So, based on the time period we’ve chosen, the above formula shows the value of one customer over the period of 28 days, which is already giving us a figure for how much we can reasonably spend on acquiring new customers in that same time period. You can now confidently calculate your ROI for your marketing campaigns because you have a figure for your gain from investment, take a look below:

The formula for calculating your ROI is:

ROI = (Gain from investment – cost of investment) ÷ Cost of investment

So, if your aim is to acquire 1 new customer every 28 days (the customer value you have identified is your gain from investment) you can work out how much you can afford to spend on marketing to acquire that customer without making a loss.

Using our example, and making an assumption that it costs say, £6 to sell each bottle of Prosecco (this £6 figure is just for illustrative purposes – you’ll need to look at your own figures here for what it costs you to sell your product or service), here’s the calculation:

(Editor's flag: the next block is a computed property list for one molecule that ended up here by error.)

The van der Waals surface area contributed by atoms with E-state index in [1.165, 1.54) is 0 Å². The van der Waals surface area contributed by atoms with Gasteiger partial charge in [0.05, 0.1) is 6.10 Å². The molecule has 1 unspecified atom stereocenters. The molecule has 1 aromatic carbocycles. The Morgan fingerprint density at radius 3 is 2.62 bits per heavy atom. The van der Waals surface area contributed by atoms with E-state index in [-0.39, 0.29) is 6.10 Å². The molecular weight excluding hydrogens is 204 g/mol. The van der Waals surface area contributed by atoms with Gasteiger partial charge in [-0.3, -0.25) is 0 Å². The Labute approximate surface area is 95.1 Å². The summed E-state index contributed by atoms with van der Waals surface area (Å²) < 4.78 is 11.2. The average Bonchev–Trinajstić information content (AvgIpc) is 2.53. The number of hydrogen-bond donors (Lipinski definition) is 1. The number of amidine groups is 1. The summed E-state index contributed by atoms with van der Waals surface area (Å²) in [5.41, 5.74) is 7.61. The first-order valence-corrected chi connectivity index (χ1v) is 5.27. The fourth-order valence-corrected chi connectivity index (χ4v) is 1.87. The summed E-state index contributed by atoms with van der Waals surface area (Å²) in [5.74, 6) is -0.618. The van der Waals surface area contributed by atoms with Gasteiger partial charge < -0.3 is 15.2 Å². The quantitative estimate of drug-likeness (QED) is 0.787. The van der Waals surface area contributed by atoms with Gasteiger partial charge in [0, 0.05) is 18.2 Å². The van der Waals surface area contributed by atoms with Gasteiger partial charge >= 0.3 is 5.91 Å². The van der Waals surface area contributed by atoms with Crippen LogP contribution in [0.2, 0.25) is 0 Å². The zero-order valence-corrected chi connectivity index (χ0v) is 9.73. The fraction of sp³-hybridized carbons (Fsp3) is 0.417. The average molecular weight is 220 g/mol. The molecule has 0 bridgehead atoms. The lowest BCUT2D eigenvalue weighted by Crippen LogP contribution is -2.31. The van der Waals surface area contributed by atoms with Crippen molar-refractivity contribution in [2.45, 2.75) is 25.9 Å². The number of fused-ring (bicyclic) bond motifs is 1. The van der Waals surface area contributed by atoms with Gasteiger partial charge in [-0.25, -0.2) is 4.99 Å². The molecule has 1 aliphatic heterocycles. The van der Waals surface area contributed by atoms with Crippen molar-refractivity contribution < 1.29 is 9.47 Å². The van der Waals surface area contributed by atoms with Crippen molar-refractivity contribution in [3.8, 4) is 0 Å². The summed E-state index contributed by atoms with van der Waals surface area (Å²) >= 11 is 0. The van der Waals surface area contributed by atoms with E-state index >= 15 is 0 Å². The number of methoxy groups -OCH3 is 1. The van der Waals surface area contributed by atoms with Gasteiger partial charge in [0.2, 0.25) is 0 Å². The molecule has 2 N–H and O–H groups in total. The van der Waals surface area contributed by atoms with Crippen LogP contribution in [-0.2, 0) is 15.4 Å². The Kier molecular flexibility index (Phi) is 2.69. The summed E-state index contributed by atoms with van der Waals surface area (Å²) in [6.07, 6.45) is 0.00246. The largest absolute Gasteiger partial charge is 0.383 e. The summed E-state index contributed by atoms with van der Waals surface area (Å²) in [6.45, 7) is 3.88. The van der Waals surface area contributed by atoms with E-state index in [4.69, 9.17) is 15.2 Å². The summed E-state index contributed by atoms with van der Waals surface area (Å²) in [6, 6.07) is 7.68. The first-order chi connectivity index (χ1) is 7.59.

(32 – 6) / 6 = 4.33

So now we know. We can spend up to £4.33 on acquiring new customers to buy Prosecco, or on increasing the frequency with which existing customers buy Prosecco before we make a loss.

You can also calculate your ROI using CLV:

ROI = (Customer Lifetime Value (CLV) – Marketing investment) ÷ Marketing Investment

But how do we work out the lifetime value of our customers?


Calculating Customer Lifetime Value (CLV)

To calculate your CLV there is one more variable you need to work out, and that is the average customer lifespan for your business. If you’re a relatively new business, this variable can be a bit tricky to work out as you need to look at historical customer data. What you need to determine is how long your average customer continues to buy from you before they stop purchasing and falls dormant. You’ll have to look into your own data for this bit!